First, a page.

High-profile ransomware events are becoming an increasingly common occurrence for all businesses. Last month, President Joe Biden warned again that Russia might be preparing to wage cyberattacks against the United States in retaliation for the U.S. and its NATO allies’ economic sanctions against Moscow. As large-scale attacks continue to create eye-popping headlines about how easily cybercriminals can cripple critical infrastructure, hospitals, and schools, it is easy to forget most attacks target everyday business owners. Statistics show that ransomware attacks have grown by more than 170% since 2020, and there are no signs that things will improve in 2022.
Ransomware cyber insurance
Organizations are increasingly opting for cyber insurance coverage to help mitigate these potential risks. According to the U.S. Government Accountability Office, companies opting for cybersecurity coverage grew from 26% in 2016 to 47% in 2020. Furthermore, insurance premiums are rising across the board, with many companies seeing up to 30% increases.
Successful breaches breed more attacks
Ransomware typically enters a company via a phishing attack or a compromise of a vulnerable system deployed on a network’s perimeter. The infection spreads via exploits (a code that takes advantage of a software vulnerability or security flaw) or open shares, encrypting essential data as it jumps from machine to machine, after which cybercriminals withhold the encryption key and threaten to publish sensitive data unless a ransom is paid.
The attackers, many of whom are part of sophisticated and organized groups, often provide a step-by-step guide for the targeted company to transfer ransoms in cryptocurrency, sometimes in the hundreds of thousands or millions of dollars. Sadly, when faced with costly downtime and the downstream effects of having sensitive data made public, many companies comply with the attackers’ demands. Paying the ransom, in turn, incentivizes more attacks, perpetuating the cycle of crime.
While U.S. law enforcement has typically urged companies not to pay the ransom, it has yet to decide to ban such payments altogether (though the US Department of the Treasury’s Office of Foreign Assets Control regulations prohibit U.S. companies from paying up if they suspect the attackers of being covered under the OFAC cyber-related sanctions program).
Bring in the experts—with caution
Most organizations are not equipped to handle a ransomware attack appropriately without expert help, so they should immediately call reputable, experienced security consultants for their extensive ransomware remediation experience. These experts can often find flaws in the ransomware or recover the keys to decrypt data without paying the ransom.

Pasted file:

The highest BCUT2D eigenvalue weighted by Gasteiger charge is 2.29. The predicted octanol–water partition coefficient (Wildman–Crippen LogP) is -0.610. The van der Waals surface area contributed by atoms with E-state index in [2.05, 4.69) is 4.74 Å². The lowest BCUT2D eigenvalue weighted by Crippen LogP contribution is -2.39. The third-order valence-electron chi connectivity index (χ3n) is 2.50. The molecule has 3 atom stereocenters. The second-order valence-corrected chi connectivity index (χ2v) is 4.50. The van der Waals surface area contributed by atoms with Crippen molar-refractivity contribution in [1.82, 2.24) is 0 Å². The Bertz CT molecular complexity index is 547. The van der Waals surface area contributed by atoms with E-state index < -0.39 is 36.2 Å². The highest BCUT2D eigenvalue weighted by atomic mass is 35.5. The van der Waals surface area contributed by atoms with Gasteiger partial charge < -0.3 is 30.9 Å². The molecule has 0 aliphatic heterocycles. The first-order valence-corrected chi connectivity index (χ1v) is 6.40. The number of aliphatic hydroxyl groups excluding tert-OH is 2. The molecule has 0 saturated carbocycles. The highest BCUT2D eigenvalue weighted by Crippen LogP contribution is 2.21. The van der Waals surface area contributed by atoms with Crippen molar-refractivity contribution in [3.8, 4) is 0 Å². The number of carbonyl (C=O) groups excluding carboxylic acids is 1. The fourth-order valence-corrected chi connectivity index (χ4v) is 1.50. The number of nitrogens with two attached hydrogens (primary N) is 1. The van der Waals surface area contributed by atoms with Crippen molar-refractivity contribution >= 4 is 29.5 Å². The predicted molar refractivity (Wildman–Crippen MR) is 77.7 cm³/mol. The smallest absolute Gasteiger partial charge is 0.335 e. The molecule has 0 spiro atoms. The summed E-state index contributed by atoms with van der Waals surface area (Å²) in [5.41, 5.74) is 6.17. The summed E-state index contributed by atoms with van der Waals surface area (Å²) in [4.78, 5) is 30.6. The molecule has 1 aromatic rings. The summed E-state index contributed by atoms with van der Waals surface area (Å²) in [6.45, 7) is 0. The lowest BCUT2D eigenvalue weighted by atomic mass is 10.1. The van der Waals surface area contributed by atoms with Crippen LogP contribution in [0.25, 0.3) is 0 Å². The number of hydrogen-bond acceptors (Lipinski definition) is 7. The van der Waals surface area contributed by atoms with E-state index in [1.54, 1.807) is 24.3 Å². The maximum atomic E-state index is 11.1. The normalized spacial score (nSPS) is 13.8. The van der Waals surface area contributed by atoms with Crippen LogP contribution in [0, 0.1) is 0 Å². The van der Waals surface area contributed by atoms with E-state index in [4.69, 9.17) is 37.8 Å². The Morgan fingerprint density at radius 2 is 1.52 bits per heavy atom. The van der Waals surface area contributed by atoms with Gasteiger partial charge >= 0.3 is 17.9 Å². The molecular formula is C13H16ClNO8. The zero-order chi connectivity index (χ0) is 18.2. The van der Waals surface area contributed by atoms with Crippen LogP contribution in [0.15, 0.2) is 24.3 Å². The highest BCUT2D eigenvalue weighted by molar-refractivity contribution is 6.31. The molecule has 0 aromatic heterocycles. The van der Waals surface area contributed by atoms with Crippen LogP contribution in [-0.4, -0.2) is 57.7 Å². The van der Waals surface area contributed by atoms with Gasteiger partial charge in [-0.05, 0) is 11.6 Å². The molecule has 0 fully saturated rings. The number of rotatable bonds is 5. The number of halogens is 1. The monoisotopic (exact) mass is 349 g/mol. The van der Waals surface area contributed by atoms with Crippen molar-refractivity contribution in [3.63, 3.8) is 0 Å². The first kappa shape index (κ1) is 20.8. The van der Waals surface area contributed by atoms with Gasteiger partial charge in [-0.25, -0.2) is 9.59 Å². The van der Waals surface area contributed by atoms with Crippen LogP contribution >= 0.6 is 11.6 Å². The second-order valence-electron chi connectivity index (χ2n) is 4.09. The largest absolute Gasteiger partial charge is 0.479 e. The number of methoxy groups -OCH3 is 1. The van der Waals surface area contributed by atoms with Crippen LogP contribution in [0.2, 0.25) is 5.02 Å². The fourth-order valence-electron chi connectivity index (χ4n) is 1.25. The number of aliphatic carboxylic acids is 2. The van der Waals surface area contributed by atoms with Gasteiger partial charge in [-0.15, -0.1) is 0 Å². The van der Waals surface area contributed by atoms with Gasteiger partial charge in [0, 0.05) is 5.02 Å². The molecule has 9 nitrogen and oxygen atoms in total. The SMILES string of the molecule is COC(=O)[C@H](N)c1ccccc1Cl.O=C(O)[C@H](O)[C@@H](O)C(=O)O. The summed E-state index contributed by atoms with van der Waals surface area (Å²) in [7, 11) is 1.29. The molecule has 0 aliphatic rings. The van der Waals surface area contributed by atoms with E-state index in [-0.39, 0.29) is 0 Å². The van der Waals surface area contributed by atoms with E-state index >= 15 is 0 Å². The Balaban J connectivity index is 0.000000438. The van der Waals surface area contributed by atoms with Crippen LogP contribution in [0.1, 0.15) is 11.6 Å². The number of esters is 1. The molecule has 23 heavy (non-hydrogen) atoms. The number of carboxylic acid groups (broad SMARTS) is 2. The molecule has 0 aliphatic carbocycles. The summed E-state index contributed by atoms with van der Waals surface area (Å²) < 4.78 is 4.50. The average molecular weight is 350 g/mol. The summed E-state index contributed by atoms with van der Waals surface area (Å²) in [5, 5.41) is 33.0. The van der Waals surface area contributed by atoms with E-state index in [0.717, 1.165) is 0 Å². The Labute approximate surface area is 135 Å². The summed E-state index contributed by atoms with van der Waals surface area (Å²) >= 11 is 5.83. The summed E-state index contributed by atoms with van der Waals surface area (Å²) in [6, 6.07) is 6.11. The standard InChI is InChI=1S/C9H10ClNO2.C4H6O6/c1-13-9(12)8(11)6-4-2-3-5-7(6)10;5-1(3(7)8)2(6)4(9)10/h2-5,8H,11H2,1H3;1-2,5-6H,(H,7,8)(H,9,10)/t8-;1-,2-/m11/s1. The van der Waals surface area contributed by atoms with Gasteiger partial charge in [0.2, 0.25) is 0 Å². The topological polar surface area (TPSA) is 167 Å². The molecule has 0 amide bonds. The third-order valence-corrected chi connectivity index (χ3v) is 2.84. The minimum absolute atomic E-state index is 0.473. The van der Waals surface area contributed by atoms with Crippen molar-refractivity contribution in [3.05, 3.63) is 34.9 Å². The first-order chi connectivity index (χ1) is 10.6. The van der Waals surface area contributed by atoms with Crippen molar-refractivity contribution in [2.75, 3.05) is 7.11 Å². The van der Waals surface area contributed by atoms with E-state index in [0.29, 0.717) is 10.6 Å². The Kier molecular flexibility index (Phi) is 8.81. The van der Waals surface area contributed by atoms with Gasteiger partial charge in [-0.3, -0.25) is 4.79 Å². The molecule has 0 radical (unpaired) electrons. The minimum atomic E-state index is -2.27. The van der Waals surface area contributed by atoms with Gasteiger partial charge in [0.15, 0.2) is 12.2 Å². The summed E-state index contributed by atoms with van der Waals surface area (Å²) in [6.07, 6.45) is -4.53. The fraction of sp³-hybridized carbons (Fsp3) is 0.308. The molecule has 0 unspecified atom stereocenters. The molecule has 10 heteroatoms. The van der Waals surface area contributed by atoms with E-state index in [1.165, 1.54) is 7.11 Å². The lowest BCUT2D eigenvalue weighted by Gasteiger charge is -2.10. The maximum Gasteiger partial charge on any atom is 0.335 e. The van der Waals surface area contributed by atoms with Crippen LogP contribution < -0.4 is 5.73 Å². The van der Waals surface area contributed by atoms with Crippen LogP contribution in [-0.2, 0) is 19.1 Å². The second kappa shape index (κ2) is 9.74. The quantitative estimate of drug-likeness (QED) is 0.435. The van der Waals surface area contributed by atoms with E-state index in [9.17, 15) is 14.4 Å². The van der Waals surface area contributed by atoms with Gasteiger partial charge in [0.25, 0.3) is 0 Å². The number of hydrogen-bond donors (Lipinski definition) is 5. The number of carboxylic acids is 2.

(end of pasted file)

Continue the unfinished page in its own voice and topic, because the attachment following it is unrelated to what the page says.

This requires specific knowledge and experience from experts specializing in malware reverse engineering and breach analysis. These internal and external experts should be identified in company policies, as should the next steps for the team when a breach is identified.
Prevention and Mitigation
Fortunately, there are many practical things a company can implement to avoid or mitigate a ransomware attack in the first place:
1. Train all employees to identify and report phishing and weaknesses in security controls.
2. Establish and continually update the baselines of the expected behavior of devices, including their communications flow
3. Implement real-time visibility for every connected device in the organization to understand risks and be alerted if an unknown device or attacker is on the network.
4. Automate policies on existing security and networking infrastructure to quickly address an infected device or a device communicating to a ransomware C2 server via quarantine, port shutdown, or session termination policies.
5. Deploy secured backup tools that can prevent or soften the harm of an attack.
The most important thing an organization can do to prevent ransomware attacks is taking proactive risk mitigation actions. When a potentially multi-million-dollar ransom is on the line—not to mention a company’s reputation—the most experienced security experts must work on the problem as quickly as possible and follow a comprehensive recovery plan and backup strategy. Protecting businesses by implementing correct cybersecurity protocols and cyber insurance coverage is increasingly necessary for all business types, from small to large. In addition, companies should actively assess their cyber risk profile and protect themselves from residual risk. Click here to get a cyber insurance quote in 60 seconds.